The Chancellor also announced the doubling the size of the Enterprise Zones programme in the Northern Powerhouse and also announced the appointment of Prof Julia King as Chair of the £235m Sir Henry Royce Institute, which will build on the North’s strengths in advanced materials research and innovation.
The Chancellor also announced £50 million for two new agricultural technology centres, headquartered in York, which will support innovation and skills in the food and farming supply chain, enabling the UK to grow its share of the £250bn global agri-tech market.
Midlands Engine for Growth
Building on the historic settlement with Greater Manchester, this year further devolution agreements have been reached with civic leaders in the Sheffield City Region, the North East, Tees Valley, Liverpool City Region and the West Midlands, giving local areas control over major budgets and responsibilities and creating directly elected mayors.
The government will work towards further devolution deals with other major city regions.
The government wants to build on the success of Britain’s Engine for Growth in the Midlands. Over 250,000 more people were in work in the Midlands by the end of the last Parliament compared to 2010.
The recent West Midlands Devolution Agreement means:
- A new, directly elected Mayor for the West Midlands
- Devolution of powers over adult skills, employment and transport
- An additional £36.5m a year funding allocation over 30 years, to be invested to drive growth
- Supporting the Curzon Street Enterprise Zone extension in order to help deliver the ambition of the HS2 Growth Strategy
- The government is also investing £60m in the proposal by six universities across the Midlands for a new Energy Research Accelerator, a major project to develop the energy technologies of the future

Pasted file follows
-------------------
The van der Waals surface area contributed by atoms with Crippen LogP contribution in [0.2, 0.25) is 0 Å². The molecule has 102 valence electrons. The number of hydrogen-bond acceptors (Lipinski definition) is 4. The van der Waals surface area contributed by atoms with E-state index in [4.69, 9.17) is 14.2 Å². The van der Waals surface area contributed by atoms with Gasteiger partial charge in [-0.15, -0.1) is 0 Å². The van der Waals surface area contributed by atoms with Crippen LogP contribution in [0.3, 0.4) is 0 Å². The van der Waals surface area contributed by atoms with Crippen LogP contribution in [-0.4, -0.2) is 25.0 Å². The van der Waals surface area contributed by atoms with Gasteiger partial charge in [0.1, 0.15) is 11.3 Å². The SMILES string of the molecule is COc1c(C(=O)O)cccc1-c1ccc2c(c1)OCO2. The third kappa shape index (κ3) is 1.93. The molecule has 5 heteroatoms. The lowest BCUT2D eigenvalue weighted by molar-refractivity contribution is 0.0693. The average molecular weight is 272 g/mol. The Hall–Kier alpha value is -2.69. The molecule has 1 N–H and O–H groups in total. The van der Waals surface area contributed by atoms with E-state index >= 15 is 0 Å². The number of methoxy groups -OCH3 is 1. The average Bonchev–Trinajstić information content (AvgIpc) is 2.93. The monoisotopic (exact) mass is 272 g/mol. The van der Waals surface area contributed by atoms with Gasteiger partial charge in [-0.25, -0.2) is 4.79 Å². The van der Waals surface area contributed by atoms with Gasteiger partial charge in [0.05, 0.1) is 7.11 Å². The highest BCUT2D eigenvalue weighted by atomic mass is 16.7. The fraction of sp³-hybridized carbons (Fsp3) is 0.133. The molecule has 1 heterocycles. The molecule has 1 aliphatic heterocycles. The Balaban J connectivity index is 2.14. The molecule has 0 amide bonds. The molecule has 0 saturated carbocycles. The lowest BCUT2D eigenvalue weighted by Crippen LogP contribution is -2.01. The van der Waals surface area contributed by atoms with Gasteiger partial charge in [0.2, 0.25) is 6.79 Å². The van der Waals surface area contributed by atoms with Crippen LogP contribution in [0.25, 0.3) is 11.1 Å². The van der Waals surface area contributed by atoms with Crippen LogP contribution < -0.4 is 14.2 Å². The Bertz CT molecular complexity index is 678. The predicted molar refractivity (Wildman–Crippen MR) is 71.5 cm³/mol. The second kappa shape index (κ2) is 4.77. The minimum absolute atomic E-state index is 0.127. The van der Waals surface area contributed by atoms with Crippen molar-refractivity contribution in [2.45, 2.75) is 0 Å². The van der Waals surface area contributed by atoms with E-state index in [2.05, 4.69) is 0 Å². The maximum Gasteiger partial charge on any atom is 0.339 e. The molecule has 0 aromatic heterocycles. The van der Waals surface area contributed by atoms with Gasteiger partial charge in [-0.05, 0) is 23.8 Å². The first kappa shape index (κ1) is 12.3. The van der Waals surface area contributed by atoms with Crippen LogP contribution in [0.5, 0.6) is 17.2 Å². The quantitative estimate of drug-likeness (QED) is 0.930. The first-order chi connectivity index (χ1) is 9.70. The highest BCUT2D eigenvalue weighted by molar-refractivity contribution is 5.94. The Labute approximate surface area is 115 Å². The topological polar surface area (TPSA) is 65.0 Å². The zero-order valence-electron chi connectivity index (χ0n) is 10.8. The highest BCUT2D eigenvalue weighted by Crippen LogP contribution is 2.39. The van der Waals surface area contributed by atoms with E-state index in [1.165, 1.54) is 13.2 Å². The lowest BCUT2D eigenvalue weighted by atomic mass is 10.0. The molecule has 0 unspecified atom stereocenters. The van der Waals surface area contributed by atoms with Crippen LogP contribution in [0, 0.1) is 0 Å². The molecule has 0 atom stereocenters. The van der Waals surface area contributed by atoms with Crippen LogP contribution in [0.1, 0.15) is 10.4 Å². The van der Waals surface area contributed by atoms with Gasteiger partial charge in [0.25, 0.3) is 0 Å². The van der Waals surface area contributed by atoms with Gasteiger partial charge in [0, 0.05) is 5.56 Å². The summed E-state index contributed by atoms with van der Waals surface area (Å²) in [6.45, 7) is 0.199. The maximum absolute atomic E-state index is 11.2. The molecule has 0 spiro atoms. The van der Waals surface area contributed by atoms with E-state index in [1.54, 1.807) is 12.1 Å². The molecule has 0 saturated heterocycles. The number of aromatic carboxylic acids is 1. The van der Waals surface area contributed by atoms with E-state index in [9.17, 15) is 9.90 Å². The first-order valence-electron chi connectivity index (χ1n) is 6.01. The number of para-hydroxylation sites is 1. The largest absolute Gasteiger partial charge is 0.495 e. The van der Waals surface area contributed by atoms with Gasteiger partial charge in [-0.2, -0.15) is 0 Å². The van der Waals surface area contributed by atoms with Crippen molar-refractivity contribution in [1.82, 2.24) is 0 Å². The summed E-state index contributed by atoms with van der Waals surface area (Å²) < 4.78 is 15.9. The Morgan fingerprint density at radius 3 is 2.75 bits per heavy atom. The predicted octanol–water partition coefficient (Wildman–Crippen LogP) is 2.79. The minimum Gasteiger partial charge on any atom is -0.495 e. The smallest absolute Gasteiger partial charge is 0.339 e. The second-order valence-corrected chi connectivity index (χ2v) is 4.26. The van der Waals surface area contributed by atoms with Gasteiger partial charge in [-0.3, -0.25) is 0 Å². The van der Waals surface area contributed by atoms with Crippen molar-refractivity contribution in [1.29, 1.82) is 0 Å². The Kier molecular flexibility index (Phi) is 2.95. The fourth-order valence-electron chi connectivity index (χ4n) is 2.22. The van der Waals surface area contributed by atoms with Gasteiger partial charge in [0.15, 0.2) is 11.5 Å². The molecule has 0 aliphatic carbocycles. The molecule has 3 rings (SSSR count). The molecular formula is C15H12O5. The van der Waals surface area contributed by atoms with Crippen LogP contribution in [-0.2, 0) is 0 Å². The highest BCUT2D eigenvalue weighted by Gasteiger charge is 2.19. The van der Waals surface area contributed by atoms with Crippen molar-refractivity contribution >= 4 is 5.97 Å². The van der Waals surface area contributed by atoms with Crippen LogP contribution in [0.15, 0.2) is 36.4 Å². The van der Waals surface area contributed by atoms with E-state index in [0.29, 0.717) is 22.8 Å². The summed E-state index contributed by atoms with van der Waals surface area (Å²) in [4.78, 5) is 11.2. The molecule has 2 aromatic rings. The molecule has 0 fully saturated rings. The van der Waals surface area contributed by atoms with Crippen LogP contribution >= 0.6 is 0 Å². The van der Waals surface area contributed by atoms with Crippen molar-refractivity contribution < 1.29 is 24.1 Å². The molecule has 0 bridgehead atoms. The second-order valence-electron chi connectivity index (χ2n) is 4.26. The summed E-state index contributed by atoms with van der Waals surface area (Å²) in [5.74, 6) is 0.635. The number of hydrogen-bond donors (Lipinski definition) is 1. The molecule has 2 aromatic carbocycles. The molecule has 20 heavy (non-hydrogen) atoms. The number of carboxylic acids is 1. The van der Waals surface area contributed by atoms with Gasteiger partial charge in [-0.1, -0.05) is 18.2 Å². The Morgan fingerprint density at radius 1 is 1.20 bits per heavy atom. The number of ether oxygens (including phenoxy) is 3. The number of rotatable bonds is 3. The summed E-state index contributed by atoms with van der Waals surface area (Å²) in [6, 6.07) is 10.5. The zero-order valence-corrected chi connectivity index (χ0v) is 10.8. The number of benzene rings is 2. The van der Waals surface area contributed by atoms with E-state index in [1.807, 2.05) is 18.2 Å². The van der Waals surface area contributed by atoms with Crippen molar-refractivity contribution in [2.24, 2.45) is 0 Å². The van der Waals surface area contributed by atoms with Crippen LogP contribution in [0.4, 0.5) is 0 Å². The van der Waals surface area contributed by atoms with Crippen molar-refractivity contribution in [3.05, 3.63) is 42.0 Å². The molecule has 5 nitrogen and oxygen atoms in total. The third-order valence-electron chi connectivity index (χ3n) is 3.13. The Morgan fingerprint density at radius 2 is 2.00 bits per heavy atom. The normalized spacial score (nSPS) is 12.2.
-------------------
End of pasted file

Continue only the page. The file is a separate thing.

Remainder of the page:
- Committing £18m to the Excellence in Precision Agriculture Innovation Centre, which will be partly headquartered in Shropshire. This will be one of four agri-tech centres, which will develop new engineering technologies to increase the productivity and sustainability of UK agriculture
- Building on their ongoing collaboration, all 11 LEPs in the Midlands are working with government to maximise the impact of the new round of European financing for smaller businesses across the Midlands
- The government will create a new Enterprise Zone in Stoke/Staffordshire Ceramics Valley and the extend the existing Enterprise Zone at Infinity Park Derby.
Implications for BIS
The Department for Business, Innovation and Skills (BIS) budget is reported to have been cut by 17%. BIS said the settlement:
- Prioritises key growth and productivity objectives by protecting science resource funding in real terms, and maintaining Innovate UK support for businesses and funding for aerospace an automotive technologies in cash terms
- Protects funding for the core adult skills participation budgets in cash terms creating five National Colleges, and providing funding for a real terms protection for the overall budget for STEM subjects in higher education
- Delivers three million high quality apprenticeships by 2020, compared to 2.4 million in the last Parliament
In order to prioritise spending on economic growth, BIS will reduce departmental administration spending by a further £100m by 2020. This will contribute to a wider programme of reform, including further reducing the number of Arm’s Length Bodies (ALBs), unlocking efficiencies through increased digitisation and increasing the pace of estates and workforce reform.